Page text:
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Be bold, set a goal

Fortune befriends the bold. – Emily Dickinson you have long-term goals for your writing?

I’m listening to a recording of the Bob Mayer workshop I missed while I was in California a couple weeks ago. A lot of his advice is centered around facing your fears and moving outside your comfort zone, something I’ve been thinking about a lot lately.

But what really struck a chord with me is his suggestion that we should all create a plan for what we want to accomplish, with clear, measurable goals. Not just measurable, but visible, just like the goals we create for our characters.

Whoa, talk about getting uncomfortable.

Sure, I have goals. I have goals for things I have direct control over. Like how many words I write per day, how many query letters I send, or when I want to have a manuscript finished.

But he thinks we should go beyond that and think sales and money. Money, people!

I have no control over money. How can I possibly know what I’ll make in one, two, or five years? How can anyone plan for such a thing?

But if I don’t set a goal, how will I know what I’m shooting for? How will I know if an opportunity that comes along supports my vision of success or hinders it? How will I know if I'm a success or just spinning my wheels?

This is where the fear sets in. I feel silly picking a number, but it’s really fear talking.

What if I say I want to be making $50K/year on my writing and teaching activities by the end of 2015 and I fail? My number might be too unrealistic, just wishful thinking. But now that I’ve asked myself the question, what seems silly is worrying about not reaching my number. If I don't, so what?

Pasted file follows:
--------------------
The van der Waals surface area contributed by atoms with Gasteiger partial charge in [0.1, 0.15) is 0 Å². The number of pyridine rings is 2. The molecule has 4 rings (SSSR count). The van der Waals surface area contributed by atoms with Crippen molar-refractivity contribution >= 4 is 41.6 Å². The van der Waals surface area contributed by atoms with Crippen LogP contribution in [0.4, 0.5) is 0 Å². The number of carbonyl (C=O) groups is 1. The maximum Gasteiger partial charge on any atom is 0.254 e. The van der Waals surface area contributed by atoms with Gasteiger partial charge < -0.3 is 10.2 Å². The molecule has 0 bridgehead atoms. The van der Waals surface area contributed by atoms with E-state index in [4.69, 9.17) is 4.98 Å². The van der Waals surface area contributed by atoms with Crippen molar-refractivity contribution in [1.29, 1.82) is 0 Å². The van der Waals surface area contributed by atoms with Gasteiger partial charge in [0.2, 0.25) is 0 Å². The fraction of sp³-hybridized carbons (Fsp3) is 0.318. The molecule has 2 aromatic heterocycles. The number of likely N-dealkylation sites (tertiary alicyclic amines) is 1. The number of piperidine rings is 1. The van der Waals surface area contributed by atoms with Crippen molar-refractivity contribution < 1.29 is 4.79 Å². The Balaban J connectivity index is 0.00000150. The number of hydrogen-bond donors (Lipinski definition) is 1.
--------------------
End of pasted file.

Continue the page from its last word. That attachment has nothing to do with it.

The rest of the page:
Will I likely be better off than I am today? Will I have made decisions that move me toward what I want instead of away from it?


And if I end up making $70K, then I’ll really know it’s time to party.

So, great, you’re convinced. Me too. I’m setting a goal. Several of them.

The next step is to share it with those who have a stake in it—family members who have to put up with you closeting yourself away to write and spending money on conferences, books, and workshops—so they’ll understand why you’re working so hard. They’ll see that you’ve thought about it and you’re serious. Hopefully, they’ll support you. (Just tell your spouse you want to make enough so he/she can retire. Might help.)

But spreading the word is scary, because now you’re committed. Tell your mother you plan to be a New York Times #1 bestselling author and she’ll ask you how that’s going. Every. Time. She. Calls. See if that doesn’t spur you on.

Finally, a goal doesn’t really have meaning if you don’t have a reason behind it (and this helps you sell it to your stakeholders too). Like Bob points out, just as our characters have a motivation for everything they do, so must you. It’s great that you want to make $30K on your self-pubbed books next year. But why $30K? Why next year?

Wouldn’t you be more likely to stick to your plan for achieving your goal—another topic for another day—if you kept in mind that the money means your graduating senior can go to college? Or you can take the trip to Australia and New Zealand you’ve always dreamed of. Or you can quit your day job to write full time?

Now there's something to keep you motivated.

I challenge you write down your goals and the motivations behind them today. Even better, since the goals should be something visible/tangible, see if you can find a picture to represent each one and put them somewhere you’ll see them every day.